A few nights ago I was watching Federico Fellini’s great film 8 ½, and I realized the film was an attempt to tell a man’s life story minus lies, a confession, with absolution given to the discretion of the viewer.

BuddhaofHollywood asked for someone to tell a personal history. This is my attempt.

I would like to be able to tell a simple tale of a vicious addict parent that beat their spouse and that I ended up, like Buddha, living up, or rather down, to the standard set by the most dysfunctional role model present. The truth just isn’t that simple.

In my life opposites like light and dark have been locked in combat seemingly from the beginning. My Oxford dictionary defines the word ‘forgive’ in this way: stop feeling angry or resentful toward (someone) for an offense, flaw or mistake. That seems to mean that forgiveness is always self-aimed. So where do I begin?

How do I forgive myself for recognizing I’ve been the target and the perpetrator, of offense? How do I forgive myself for being resentful of my own and other’s flaws? How do I forgive myself both my anger and resentfulness when mistakes of others or myself cause suffering? What kind of person have I become by not being forgiving? What kind of person would I become by learning forgiveness?

I am not even sure what the internal mechanism might be for learning forgiveness but I know this: telling the truth sometimes hurts but it is much less painful in the long run than the fog of lies we tell to protect ourselves from our ‘real’ stories.

In the end it will not matter if your parents were addicts or axe murderers; it will matter if YOU are an addict or an axe murderer, or a liar, or a thief, or an excuse maker for why you didn’t do the thing you should have done when it needed doing. It wasn’t your fault that no one listened but it was your fault you spoke in a whisper so no one could hear.

Every true teacher in history has said the same thing over and over, the Buddha, Jesus and all the rest, be compassionate, be kind, be loving, recognize when you can and cannot be effective, understand that following the sense of a teaching rather than some literal meaning is important to understanding your own well-being and the well-being of everyone around you.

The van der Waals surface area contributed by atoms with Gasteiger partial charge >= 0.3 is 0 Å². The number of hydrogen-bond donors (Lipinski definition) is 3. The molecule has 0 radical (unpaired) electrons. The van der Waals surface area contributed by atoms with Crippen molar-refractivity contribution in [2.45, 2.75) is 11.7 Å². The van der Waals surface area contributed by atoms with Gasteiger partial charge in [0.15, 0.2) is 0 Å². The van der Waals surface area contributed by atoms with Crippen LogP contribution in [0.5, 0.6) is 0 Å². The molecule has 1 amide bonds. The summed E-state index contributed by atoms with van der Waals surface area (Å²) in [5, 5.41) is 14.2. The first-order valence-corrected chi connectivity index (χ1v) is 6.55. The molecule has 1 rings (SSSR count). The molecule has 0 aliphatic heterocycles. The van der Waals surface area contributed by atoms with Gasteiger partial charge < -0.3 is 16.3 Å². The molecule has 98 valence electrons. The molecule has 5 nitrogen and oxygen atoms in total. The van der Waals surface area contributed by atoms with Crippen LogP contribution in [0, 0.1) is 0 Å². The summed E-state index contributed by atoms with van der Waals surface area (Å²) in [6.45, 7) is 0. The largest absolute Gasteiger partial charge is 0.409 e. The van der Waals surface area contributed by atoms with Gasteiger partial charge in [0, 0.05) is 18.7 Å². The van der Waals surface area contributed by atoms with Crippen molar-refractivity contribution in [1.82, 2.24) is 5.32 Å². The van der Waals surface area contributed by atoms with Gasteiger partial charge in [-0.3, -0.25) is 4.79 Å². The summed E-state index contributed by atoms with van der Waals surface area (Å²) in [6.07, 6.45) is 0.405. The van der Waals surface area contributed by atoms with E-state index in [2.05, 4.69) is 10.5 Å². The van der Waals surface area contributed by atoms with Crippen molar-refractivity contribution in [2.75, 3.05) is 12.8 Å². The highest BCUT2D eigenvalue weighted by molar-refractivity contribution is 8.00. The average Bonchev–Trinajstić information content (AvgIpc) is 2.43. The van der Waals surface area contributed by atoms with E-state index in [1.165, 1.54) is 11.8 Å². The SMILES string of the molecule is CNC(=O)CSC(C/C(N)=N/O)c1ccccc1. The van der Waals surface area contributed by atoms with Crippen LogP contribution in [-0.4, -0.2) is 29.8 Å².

Just like everyone else I am a product of parental offenses, flaws and mistakes. No matter how much I would like to be the product of some other family, system, nation, culture, tradition, etc., this is not possible. That I cannot change any of that causes anger and resentment. Understanding this does not necessarily mean I understand how to forgive, however much I would like to understand it, but I do believe I can choose to strive for that understanding.

Don't Feed The Pixies said...

I think there's a difference though between people who have accepted who they are and achieved some semblance of balance with that and the ultra-confident-i'm-so-great self-love that some people seem to put out.

I suspect the latter is often a facade.

Talon said...

Acceptance of our beautiful imperfections...

Yeah, self-love is definitely key. When it gets to self-adoration I get a little worried - lol!

Aggie said...

One day, maybe we will love ourselves entirely - which would then lead us to accept and love others unconditionally.

Buddha said...

@Angel – I can’t because I am not angel :)

@ Diego – True, we do not have a choice over our past but we do have a choice over the moment of now.
I stopped rationalizing forgiveness because you can rationalize anything any way you want.
It is not a reason but a choice you have to make and when you will be ready I’m sure you will make that choice.

@ Pixie – I know a person just like that.
She drives me nuts with her holier than thou attitude.
I call it spiritual masturbation :)

@ Talon – You got it friend.
Stop trying to be perfect and start being happy!

docmarc said...

Beautiful post. Very well said. Thank you.